Rosé du Loire? Mais oui! Cabernet Franc’s Lighter Shade

The Bay Area is experiencing an unseasonable hot spell.  And here, like most places suffering under the unrelenting rays of our nearest star, rosé is king. 

But not just any rosé.  Survey the bottles of blush pinch-hitting for rouge in wine enthusiasts’ lineups these days, and you’ll find a predominance of wine from Southern France.  And rightly so – no region does rosé better than the appellations bordering the sun-lit Cote d’Azur.  But Provence is not the only show in town.  Other regions, not only in France but also in Spain, Germany, and Italy, produce delightful examples of warm weather’s red-substitute. 

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Find Rosés from this Article: 

Provence Rosé
Sancerre Rosé

If pink is the new red, then Provence is the Prada to the Loire’s Gap.  Far less fashionable than its southern cousin, rosé from the Loire Valley nonetheless deserves to be in the regular rotation of those who appreciate distinctiveness and utility in their wines. 

Sancerre rosé, perhaps the easiest to find of the Loire’s pink wines, is usually composed of Pinot Noir.  Rosé bearing the broader designate Touraine can include a number of different grapes and is typically a blend of several indigenous varietals.  Each of these is worth tasting.  But my favorite is probably the least common Loire rosé of all – 100% Cabernet Franc from Chinon and Saumur.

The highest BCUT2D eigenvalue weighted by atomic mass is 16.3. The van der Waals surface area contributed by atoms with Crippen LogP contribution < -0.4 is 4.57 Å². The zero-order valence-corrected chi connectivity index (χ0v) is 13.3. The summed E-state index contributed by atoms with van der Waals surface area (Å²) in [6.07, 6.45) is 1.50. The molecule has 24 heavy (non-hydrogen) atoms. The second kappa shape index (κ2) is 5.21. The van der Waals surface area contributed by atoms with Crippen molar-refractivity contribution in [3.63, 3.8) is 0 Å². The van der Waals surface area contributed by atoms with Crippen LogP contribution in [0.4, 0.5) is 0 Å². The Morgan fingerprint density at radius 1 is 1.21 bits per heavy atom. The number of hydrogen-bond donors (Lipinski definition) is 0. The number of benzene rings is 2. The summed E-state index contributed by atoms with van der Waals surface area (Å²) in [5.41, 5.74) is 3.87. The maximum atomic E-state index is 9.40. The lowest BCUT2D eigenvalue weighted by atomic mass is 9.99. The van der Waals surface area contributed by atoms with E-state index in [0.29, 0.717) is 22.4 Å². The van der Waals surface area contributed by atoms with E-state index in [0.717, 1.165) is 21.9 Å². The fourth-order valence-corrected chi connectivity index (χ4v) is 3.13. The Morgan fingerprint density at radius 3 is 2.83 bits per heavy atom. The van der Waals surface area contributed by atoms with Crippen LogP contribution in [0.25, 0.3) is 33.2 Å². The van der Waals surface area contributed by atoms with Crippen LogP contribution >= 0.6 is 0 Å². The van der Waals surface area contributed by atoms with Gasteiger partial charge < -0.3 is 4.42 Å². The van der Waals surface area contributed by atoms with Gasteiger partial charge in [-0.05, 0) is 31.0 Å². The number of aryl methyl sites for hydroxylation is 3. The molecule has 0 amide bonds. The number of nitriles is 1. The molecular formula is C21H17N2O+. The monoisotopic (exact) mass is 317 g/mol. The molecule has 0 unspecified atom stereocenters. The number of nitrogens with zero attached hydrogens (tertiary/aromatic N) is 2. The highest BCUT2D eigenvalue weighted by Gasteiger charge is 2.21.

Regular readers of this column may find this unsurprising.  I’ve written in the past of my affection for Loire Cabernet Franc (see Life is Like a Mixed Case of Loire Cabernet Franc and Bourgueil].  But for all my gushing about the red wine from Saumur, Chinon, and especially Bourgueil, I haven’t mentioned those regions’ equally interesting rosé – until now.  In part this is because retail shelves aren’t exactly overflowing with Cab Franc rosé, which makes up a very small percentage of these regions’ annual output (rosé of all types constitutes only 12% of the Loire’s total production).  But they can be found, and once discovered, they warrant a try.

Why?  Two words: typicity and versatility

I say typicity rather than terroir because I overuse the word terroir.  And because typicity, like versatility, ends in ity.  But I’m trying to get at more or less the same idea – that the experience of drinking the wine (taste, texture, smell, sense memory) reflects the distinctive material out of which the wine is made (grapes, vines, land, weather). 

For more than 25 years, The California Wine Club founders Bruce and Pam Boring have explored all corners of California’s wine country to find award-winning, handcrafted wine to share with the world. Each month, the club features a different small family winery and hand selects two of their best wines for members.